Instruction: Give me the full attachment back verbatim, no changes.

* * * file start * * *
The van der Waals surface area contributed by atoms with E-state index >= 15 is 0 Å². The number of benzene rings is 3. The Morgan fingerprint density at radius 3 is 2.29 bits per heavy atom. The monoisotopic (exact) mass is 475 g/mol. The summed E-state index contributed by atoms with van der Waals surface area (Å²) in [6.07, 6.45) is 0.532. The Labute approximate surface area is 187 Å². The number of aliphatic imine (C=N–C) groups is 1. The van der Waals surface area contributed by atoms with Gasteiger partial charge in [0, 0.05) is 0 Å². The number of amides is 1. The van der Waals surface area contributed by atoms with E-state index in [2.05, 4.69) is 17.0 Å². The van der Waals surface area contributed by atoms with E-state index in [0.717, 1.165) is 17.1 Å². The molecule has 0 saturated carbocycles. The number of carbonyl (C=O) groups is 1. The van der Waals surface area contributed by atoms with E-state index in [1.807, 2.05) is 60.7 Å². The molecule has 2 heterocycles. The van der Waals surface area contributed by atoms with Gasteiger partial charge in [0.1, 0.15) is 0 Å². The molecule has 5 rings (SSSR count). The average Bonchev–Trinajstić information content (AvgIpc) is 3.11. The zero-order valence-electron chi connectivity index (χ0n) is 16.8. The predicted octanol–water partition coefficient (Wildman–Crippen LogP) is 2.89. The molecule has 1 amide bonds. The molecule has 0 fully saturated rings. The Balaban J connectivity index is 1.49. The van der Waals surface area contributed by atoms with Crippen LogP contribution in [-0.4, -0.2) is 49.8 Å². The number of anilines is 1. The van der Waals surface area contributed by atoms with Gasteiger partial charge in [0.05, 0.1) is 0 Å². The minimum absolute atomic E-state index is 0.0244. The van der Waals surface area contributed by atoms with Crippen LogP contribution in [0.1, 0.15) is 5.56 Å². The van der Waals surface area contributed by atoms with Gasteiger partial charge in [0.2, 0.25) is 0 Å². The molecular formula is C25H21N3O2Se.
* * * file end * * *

The van der Waals surface area contributed by atoms with E-state index >= 15 is 0 Å². The number of benzene rings is 3. The Morgan fingerprint density at radius 3 is 2.29 bits per heavy atom. The monoisotopic (exact) mass is 475 g/mol. The summed E-state index contributed by atoms with van der Waals surface area (Å²) in [6.07, 6.45) is 0.532. The Labute approximate surface area is 187 Å². The number of aliphatic imine (C=N–C) groups is 1. The van der Waals surface area contributed by atoms with Gasteiger partial charge in [0, 0.05) is 0 Å². The number of amides is 1. The van der Waals surface area contributed by atoms with E-state index in [2.05, 4.69) is 17.0 Å². The van der Waals surface area contributed by atoms with E-state index in [0.717, 1.165) is 17.1 Å². The molecule has 0 saturated carbocycles. The number of carbonyl (C=O) groups is 1. The van der Waals surface area contributed by atoms with E-state index in [1.807, 2.05) is 60.7 Å². The molecule has 2 heterocycles. The van der Waals surface area contributed by atoms with Gasteiger partial charge in [0.1, 0.15) is 0 Å². The molecule has 5 rings (SSSR count). The average Bonchev–Trinajstić information content (AvgIpc) is 3.11. The zero-order valence-electron chi connectivity index (χ0n) is 16.8. The predicted octanol–water partition coefficient (Wildman–Crippen LogP) is 2.89. The molecule has 1 amide bonds. The molecule has 0 fully saturated rings. The Balaban J connectivity index is 1.49. The van der Waals surface area contributed by atoms with Crippen LogP contribution in [-0.4, -0.2) is 49.8 Å². The number of anilines is 1. The van der Waals surface area contributed by atoms with Gasteiger partial charge in [0.05, 0.1) is 0 Å². The minimum absolute atomic E-state index is 0.0244. The van der Waals surface area contributed by atoms with Crippen LogP contribution in [0.1, 0.15) is 5.56 Å². The van der Waals surface area contributed by atoms with Gasteiger partial charge in [0.2, 0.25) is 0 Å². The molecular formula is C25H21N3O2Se.